For a family who had recently relocated from Zimbabwe to suburban Melbourne, renovating a house to suit their needs became a project of feeling at home in their new country. Irons McDuff Architecture was able to weave elements of the original home into their modern renovation, telling a story about the past while looking to a new future, much like the owners themselves...
On a quiet side street just off High Street, Preston this dilapidated double-brick home needed renovating for its new owners who had recently moved to Australia from Zimbabwe to be closer to their children, two of whom had settled in Melbourne's north.
The home lacked any real connection to the sunny, north-facing backyard and there was no clear entry from the street. Being keen gardeners and leaving behind a large allotment in Zimbabwe, connecting the home to the garden was an important part of the project for the owners. A heritage overlay in the street meant not much could be done to the front of the home. The addition is therefore focused on the rear of the home, creating a new living area and main bedroom opening up to a deck and the backyard. The architects also managed to create a new entry to the side with a bright, welcoming yellow door.
An important part of the brief was to make the home wheelchair accessible, so all members of the family can feel welcome. For this reason, the whole home is on the same level, including the deck which is elevated to create a seamless indoor-outdoor transition. Ramps to the new side entry and the rear deck ensure easy access for all.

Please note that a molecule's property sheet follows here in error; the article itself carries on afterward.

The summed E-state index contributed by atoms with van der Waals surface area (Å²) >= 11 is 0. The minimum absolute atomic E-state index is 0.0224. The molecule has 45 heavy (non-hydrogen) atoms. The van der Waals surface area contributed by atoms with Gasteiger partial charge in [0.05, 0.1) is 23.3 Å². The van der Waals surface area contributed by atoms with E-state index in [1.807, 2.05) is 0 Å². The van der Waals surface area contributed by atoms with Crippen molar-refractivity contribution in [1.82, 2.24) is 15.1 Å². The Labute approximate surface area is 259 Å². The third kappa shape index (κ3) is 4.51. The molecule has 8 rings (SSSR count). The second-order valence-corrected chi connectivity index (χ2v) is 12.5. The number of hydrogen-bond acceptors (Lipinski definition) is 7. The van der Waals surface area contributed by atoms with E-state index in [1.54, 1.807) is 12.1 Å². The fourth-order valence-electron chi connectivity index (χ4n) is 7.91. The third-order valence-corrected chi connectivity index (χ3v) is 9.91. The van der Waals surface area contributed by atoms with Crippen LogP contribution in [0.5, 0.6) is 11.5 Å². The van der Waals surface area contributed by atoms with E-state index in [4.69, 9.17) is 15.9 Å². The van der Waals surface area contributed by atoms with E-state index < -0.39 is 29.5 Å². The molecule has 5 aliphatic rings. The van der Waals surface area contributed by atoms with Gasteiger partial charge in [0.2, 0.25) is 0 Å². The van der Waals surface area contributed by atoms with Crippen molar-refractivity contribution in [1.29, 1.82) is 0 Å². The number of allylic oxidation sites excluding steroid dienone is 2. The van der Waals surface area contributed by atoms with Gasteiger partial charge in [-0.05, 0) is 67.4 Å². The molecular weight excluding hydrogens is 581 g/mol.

The addition is focussed on the new deck, with exposed rafters inside becoming a pergola outside, helping to breakdown the barrier between inside and out. At the rear of the property, an original brick boundary wall was salvage and tiles for the roof of the original home used to waterproof the wall. This creates a lovely bookend to the home.
The architects exposed the original double-brick walls inside, bringing a rich warmth and sense of history into the new section of the home. The original hard plaster was already delaminating, so stripping it back to the original brickwork was necessary, but is also a way to weave old and new together, creating a rich tapestry. "It’s the type of renovation project that through peeling back and revealing more, the story of the next stage in the life of the house has both context and a connection to the past."
"Warm casual textures provide a soft, muted backdrop for vibrant colours and natural textures observed in the many implements and artwork from their African homeland", explains the architect.
Now, thanks to this new renovation, the owners have a warm, comfortable house to call home in their new home. There's space for friends and family visiting from overseas, a connection to light and the garden and all of this close to the action in their new city. It's the perfect place to live the next chapter of their lives.